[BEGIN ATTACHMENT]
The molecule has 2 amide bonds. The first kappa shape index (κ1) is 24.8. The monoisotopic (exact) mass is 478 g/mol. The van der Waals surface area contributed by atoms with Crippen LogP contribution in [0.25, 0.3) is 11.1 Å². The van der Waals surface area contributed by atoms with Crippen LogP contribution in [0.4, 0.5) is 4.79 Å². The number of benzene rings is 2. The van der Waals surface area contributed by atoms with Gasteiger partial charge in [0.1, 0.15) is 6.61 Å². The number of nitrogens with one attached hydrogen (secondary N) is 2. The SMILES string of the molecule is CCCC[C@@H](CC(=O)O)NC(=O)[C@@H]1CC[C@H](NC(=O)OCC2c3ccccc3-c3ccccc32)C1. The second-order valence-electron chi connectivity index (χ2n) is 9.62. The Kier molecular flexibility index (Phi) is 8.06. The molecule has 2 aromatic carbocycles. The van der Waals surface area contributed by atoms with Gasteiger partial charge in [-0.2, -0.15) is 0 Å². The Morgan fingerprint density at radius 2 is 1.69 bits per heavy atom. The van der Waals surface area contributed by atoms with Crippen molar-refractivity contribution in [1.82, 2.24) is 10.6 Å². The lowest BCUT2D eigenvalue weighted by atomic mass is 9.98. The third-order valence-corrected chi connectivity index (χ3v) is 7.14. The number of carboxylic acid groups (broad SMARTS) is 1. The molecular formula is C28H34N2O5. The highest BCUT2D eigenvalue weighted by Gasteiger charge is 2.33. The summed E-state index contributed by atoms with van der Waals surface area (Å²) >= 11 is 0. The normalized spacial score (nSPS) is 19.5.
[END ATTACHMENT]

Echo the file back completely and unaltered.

The molecule has 2 amide bonds. The first kappa shape index (κ1) is 24.8. The monoisotopic (exact) mass is 478 g/mol. The van der Waals surface area contributed by atoms with Crippen LogP contribution in [0.25, 0.3) is 11.1 Å². The van der Waals surface area contributed by atoms with Crippen LogP contribution in [0.4, 0.5) is 4.79 Å². The number of benzene rings is 2. The van der Waals surface area contributed by atoms with Gasteiger partial charge in [0.1, 0.15) is 6.61 Å². The number of nitrogens with one attached hydrogen (secondary N) is 2. The SMILES string of the molecule is CCCC[C@@H](CC(=O)O)NC(=O)[C@@H]1CC[C@H](NC(=O)OCC2c3ccccc3-c3ccccc32)C1. The second-order valence-electron chi connectivity index (χ2n) is 9.62. The Kier molecular flexibility index (Phi) is 8.06. The molecule has 2 aromatic carbocycles. The van der Waals surface area contributed by atoms with Gasteiger partial charge in [-0.2, -0.15) is 0 Å². The Morgan fingerprint density at radius 2 is 1.69 bits per heavy atom. The van der Waals surface area contributed by atoms with Crippen molar-refractivity contribution in [1.82, 2.24) is 10.6 Å². The lowest BCUT2D eigenvalue weighted by atomic mass is 9.98. The third-order valence-corrected chi connectivity index (χ3v) is 7.14. The number of carboxylic acid groups (broad SMARTS) is 1. The molecular formula is C28H34N2O5. The highest BCUT2D eigenvalue weighted by Gasteiger charge is 2.33. The summed E-state index contributed by atoms with van der Waals surface area (Å²) >= 11 is 0. The normalized spacial score (nSPS) is 19.5.